Governor McAuliffe today announced Virginia’s support for the “I’m In” campaign to encourage grea​ter diversity of volunteers in clinical trials.

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  • ​April 19, 2014

    I'm In Campaign

    Asian Americans and Pacific Islanders face unique health disparities, but not enough a​re participating in clinical trials that help find better treatments and fight disease. To increase diversity in clinical trials, the “I’m In” campaign launched in March to target AAPI, African American and Hispanic communities.

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  • ​April 6, 2014

    How medical research is failing minorities 

    Minorities are getting the short end of the stick when it comes to medical research, and it may have a drastic ​​impact on the health of Hispanics, Asians, African Americans and other minorities in the future.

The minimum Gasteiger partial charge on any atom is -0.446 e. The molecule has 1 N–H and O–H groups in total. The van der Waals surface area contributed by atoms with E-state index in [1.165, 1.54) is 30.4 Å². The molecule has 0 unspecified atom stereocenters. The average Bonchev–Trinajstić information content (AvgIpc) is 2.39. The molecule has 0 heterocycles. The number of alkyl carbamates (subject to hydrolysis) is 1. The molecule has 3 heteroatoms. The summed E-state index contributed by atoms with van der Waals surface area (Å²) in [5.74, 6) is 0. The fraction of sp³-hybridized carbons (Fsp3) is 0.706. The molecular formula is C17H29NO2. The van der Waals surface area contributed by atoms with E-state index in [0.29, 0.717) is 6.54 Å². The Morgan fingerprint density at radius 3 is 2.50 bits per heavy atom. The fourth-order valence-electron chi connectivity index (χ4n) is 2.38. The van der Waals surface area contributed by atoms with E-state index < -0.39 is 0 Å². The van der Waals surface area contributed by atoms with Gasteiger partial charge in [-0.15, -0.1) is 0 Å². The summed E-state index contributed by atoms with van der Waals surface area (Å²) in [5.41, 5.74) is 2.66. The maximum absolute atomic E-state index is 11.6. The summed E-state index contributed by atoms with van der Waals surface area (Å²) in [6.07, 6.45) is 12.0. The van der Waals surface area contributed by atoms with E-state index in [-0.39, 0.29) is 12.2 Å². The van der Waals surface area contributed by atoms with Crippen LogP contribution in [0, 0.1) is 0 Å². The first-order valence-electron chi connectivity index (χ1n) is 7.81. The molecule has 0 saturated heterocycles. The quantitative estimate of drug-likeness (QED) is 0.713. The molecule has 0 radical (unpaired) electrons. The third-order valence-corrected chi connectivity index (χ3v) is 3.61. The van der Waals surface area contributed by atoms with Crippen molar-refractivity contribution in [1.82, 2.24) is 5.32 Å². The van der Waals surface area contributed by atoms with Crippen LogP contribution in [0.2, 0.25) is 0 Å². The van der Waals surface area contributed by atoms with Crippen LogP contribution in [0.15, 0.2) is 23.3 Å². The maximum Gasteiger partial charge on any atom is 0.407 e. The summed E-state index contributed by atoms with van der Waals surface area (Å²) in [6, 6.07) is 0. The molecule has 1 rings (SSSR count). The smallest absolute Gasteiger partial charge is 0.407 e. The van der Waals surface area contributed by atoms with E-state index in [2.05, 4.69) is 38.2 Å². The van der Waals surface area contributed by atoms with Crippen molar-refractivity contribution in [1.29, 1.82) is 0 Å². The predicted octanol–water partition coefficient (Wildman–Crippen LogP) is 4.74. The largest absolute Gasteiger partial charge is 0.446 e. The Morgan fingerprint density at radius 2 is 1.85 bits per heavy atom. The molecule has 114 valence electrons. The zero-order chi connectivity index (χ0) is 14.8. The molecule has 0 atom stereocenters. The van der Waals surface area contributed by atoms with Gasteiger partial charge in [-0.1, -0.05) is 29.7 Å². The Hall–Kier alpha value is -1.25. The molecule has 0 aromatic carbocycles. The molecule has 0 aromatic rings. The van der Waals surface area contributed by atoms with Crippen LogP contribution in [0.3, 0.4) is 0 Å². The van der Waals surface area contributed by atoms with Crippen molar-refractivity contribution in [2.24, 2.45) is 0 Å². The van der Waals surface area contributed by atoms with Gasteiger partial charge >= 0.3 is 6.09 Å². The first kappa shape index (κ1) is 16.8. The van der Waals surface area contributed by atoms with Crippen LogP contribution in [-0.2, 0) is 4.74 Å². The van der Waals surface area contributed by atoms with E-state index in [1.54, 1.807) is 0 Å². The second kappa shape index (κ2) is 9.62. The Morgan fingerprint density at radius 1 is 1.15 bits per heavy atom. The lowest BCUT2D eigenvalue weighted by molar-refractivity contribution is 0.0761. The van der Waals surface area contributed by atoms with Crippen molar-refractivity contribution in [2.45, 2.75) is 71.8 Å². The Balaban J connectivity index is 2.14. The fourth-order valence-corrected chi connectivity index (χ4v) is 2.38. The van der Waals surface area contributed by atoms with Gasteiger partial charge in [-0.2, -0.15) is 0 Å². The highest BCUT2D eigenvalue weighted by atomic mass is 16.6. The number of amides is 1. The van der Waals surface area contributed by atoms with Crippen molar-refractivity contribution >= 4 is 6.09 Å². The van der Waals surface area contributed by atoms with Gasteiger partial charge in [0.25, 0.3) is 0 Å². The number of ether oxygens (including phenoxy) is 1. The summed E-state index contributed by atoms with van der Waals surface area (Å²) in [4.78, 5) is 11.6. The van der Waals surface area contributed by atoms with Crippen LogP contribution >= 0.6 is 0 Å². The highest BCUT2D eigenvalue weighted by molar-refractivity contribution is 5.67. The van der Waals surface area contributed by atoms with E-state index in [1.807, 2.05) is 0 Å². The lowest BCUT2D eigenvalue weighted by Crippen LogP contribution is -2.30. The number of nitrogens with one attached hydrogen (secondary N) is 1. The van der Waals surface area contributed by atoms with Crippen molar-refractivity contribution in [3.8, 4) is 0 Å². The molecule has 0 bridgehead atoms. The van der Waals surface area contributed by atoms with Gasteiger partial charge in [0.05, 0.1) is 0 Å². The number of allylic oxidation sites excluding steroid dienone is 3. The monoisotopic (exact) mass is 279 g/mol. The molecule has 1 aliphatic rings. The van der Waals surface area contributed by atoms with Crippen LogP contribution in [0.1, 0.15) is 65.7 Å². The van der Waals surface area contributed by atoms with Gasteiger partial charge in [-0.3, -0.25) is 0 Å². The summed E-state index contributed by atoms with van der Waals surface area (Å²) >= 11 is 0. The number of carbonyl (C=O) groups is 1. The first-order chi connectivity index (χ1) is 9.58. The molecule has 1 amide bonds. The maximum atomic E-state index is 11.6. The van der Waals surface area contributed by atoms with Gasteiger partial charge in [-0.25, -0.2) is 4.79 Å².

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  • ​March 30, 2014

    Medical profession falls short in recruiting minorities for research, study says

    A new UC Davis study published by the American Cancer Society found that of the 10,000 clinical trials funded by the National Institutes of Health since 1997, only about 150 focused on a particular ethnic or minority population.

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  • ​March​ 28, 2014

    I'm In: National​​ Campaign Urges African American Participation in Clinical Trials 

    On Wednesday, March 12, the Pharmaceutical Research and Manufacturers of America (PhRMA) and the National Minority Quality Forum announced a groundbreaking campaign to increase diversity in clinical trials, and ultimately change the landscape of medical progress in this country. Appropriately named, “I’m In,” the campaign addresses the disparity among minority groups represented in clinical trials, and highlights the many benefits in participating.​